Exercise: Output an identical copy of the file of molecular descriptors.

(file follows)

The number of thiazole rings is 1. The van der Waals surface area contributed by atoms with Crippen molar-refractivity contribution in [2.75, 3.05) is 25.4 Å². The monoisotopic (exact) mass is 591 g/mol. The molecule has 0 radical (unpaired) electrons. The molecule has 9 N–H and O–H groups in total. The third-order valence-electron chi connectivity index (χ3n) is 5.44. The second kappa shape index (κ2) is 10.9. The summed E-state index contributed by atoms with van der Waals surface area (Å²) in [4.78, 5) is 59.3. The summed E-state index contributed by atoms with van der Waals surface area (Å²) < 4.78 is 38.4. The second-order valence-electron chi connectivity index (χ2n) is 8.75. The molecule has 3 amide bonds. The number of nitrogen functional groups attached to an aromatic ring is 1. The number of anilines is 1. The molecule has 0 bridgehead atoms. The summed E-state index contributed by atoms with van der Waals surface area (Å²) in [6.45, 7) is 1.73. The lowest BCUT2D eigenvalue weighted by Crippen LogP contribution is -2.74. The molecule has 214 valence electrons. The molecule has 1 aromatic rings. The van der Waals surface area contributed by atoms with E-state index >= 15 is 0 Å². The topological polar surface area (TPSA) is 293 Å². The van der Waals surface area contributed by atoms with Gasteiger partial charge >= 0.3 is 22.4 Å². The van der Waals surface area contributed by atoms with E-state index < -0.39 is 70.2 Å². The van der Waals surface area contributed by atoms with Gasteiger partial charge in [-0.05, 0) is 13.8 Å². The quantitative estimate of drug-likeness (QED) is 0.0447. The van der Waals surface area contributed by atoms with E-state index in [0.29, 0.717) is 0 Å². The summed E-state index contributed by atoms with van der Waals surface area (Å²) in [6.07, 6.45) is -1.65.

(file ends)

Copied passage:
The number of thiazole rings is 1. The van der Waals surface area contributed by atoms with Crippen molar-refractivity contribution in [2.75, 3.05) is 25.4 Å². The monoisotopic (exact) mass is 591 g/mol. The molecule has 0 radical (unpaired) electrons. The molecule has 9 N–H and O–H groups in total. The third-order valence-electron chi connectivity index (χ3n) is 5.44. The second kappa shape index (κ2) is 10.9. The summed E-state index contributed by atoms with van der Waals surface area (Å²) in [4.78, 5) is 59.3. The summed E-state index contributed by atoms with van der Waals surface area (Å²) < 4.78 is 38.4. The second-order valence-electron chi connectivity index (χ2n) is 8.75. The molecule has 3 amide bonds. The number of nitrogen functional groups attached to an aromatic ring is 1. The number of anilines is 1. The molecule has 0 bridgehead atoms. The summed E-state index contributed by atoms with van der Waals surface area (Å²) in [6.45, 7) is 1.73. The lowest BCUT2D eigenvalue weighted by Crippen LogP contribution is -2.74. The molecule has 214 valence electrons. The molecule has 1 aromatic rings. The van der Waals surface area contributed by atoms with E-state index >= 15 is 0 Å². The topological polar surface area (TPSA) is 293 Å². The van der Waals surface area contributed by atoms with Gasteiger partial charge >= 0.3 is 22.4 Å². The van der Waals surface area contributed by atoms with E-state index < -0.39 is 70.2 Å². The van der Waals surface area contributed by atoms with Gasteiger partial charge in [-0.05, 0) is 13.8 Å². The quantitative estimate of drug-likeness (QED) is 0.0447. The van der Waals surface area contributed by atoms with E-state index in [0.29, 0.717) is 0 Å². The summed E-state index contributed by atoms with van der Waals surface area (Å²) in [6.07, 6.45) is -1.65.